July 23, 2024

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Putin attacked Ukraine and the Baltics

Putin attacked Ukraine and the Baltics
Russian President Vladimir Putin delivers a speech at the opening ceremony of the memorial complex “For the Peaceful Citizens of the USSR who fell in the Great Patriotic War” near the village of Zaytsevo in the Leningrad Region. Photo: Anton Vahanov/Pool Reuters/AP/dpa

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Vladimir Putin described his war against Ukraine as a fight against Nazism at a memorial event. The Kremlin leader cited Ukraine and the Baltic states as current examples of the rise of Nazism.

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  • Russian President Vladimir Putin described his war of aggression against Ukraine as a fight against Nazism at the commemoration.
  • The Kremlin leader cited Ukraine and the Baltic states as current examples of the rise of Nazism.
  • Putin said the Baltic states were “declaring tens of thousands of people subhuman, depriving them of their basic rights and subjecting them to hate speech.”

Russian President Vladimir Putin described his war of aggression against Ukraine as a fight against Nazism at the commemoration. “We are doing everything, everything, to stop Nazism and finally eradicate it,” he said, according to media reports, as he unveiled a memorial to the public victims of fascist terror on Saturday after Hitler's Germany attacked the Soviet Union. The Kremlin leader cited Ukraine and the Baltic states as current examples of the rise of Nazism.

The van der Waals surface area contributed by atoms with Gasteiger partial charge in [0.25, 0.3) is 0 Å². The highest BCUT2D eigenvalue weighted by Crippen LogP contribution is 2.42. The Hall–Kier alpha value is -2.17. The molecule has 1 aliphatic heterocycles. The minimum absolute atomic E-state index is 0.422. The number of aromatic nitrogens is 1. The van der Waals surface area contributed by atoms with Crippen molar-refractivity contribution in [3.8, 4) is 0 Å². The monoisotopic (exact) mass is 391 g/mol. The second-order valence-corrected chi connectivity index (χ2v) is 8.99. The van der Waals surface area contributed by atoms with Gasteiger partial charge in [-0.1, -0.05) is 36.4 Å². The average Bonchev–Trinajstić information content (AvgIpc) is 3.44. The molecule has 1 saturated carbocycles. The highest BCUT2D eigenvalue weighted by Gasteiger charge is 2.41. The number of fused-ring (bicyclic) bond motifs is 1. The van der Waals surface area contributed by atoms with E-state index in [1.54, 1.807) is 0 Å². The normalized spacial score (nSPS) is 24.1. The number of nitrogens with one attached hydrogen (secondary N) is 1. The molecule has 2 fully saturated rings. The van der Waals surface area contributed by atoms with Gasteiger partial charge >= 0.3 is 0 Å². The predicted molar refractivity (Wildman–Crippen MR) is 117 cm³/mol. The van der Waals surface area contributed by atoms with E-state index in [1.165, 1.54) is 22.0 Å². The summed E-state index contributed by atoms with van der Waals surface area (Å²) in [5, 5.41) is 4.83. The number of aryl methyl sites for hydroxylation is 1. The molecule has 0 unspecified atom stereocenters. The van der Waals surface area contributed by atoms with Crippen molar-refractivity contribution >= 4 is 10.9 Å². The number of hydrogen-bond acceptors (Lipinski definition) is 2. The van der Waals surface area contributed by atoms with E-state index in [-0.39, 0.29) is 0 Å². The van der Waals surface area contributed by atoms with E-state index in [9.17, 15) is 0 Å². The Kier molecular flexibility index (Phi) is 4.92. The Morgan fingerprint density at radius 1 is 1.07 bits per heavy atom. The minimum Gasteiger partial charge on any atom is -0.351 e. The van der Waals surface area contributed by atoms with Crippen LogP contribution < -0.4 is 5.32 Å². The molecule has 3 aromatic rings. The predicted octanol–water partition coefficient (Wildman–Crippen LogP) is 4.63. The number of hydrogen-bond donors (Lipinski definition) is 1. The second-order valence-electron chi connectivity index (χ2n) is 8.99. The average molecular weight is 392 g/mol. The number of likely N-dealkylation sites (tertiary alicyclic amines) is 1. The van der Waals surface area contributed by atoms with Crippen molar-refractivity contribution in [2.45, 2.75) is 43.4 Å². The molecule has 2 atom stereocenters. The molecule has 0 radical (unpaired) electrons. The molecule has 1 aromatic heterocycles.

He said the Baltic states “are dehumanizing tens of thousands of people, depriving them of their basic rights and subjecting them to hate speech”. Ukraine “heroizes Hitler's henchmen and SS men and uses terror against people they don't like,” Putin continued. The Kremlin has repeatedly justified its nearly two-year war of aggression against Ukraine, allegedly to protect the Russian-speaking population living there from attacks by Ukrainian nationalists. In Russia, anti-war protesters and members of the opposition face severe repression.

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Putin attended the opening of a World War II monument near St. Petersburg on Saturday with Belarus President Alexander Lukashenko. 80 years ago, on January 27, 1944, Soviet troops broke the encirclement ring closed by the German Wehrmacht around Leningrad, now St. Petersburg. In doing so, she ended one of the worst war crimes. During the nearly 900 days of the German siege, more than a million people died in the city from bombing, hunger and cold.

dpa/tcar